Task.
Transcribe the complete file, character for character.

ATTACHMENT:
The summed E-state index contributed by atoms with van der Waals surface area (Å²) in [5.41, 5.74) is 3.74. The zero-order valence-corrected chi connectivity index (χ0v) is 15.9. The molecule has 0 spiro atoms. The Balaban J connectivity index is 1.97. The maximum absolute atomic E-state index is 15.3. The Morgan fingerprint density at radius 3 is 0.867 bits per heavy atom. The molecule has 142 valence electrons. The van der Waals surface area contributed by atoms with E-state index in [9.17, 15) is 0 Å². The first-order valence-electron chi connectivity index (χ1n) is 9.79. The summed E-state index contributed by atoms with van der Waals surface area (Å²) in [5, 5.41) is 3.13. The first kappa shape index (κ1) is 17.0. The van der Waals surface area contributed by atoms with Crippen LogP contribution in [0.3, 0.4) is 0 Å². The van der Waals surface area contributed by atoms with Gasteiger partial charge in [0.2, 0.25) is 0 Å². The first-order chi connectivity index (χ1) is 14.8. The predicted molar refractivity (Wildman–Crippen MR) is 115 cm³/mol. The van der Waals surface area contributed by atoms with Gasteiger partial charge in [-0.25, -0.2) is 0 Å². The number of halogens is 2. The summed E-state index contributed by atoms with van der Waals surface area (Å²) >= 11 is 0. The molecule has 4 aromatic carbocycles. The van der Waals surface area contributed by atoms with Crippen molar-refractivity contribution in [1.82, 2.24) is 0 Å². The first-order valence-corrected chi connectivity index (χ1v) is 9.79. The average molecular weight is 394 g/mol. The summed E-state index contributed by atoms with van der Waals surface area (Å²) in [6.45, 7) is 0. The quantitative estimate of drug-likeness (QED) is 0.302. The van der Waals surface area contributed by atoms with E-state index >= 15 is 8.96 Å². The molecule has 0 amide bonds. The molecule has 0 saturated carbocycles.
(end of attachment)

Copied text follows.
The summed E-state index contributed by atoms with van der Waals surface area (Å²) in [5.41, 5.74) is 3.74. The zero-order valence-corrected chi connectivity index (χ0v) is 15.9. The molecule has 0 spiro atoms. The Balaban J connectivity index is 1.97. The maximum absolute atomic E-state index is 15.3. The Morgan fingerprint density at radius 3 is 0.867 bits per heavy atom. The molecule has 142 valence electrons. The van der Waals surface area contributed by atoms with E-state index in [9.17, 15) is 0 Å². The first-order valence-electron chi connectivity index (χ1n) is 9.79. The summed E-state index contributed by atoms with van der Waals surface area (Å²) in [5, 5.41) is 3.13. The first kappa shape index (κ1) is 17.0. The van der Waals surface area contributed by atoms with Crippen LogP contribution in [0.3, 0.4) is 0 Å². The van der Waals surface area contributed by atoms with Gasteiger partial charge in [0.2, 0.25) is 0 Å². The first-order chi connectivity index (χ1) is 14.8. The predicted molar refractivity (Wildman–Crippen MR) is 115 cm³/mol. The van der Waals surface area contributed by atoms with Gasteiger partial charge in [-0.25, -0.2) is 0 Å². The number of halogens is 2. The summed E-state index contributed by atoms with van der Waals surface area (Å²) >= 11 is 0. The molecule has 4 aromatic carbocycles. The van der Waals surface area contributed by atoms with Crippen molar-refractivity contribution in [1.82, 2.24) is 0 Å². The first-order valence-corrected chi connectivity index (χ1v) is 9.79. The average molecular weight is 394 g/mol. The summed E-state index contributed by atoms with van der Waals surface area (Å²) in [6.45, 7) is 0. The quantitative estimate of drug-likeness (QED) is 0.302. The van der Waals surface area contributed by atoms with E-state index >= 15 is 8.96 Å². The molecule has 0 amide bonds. The molecule has 0 saturated carbocycles.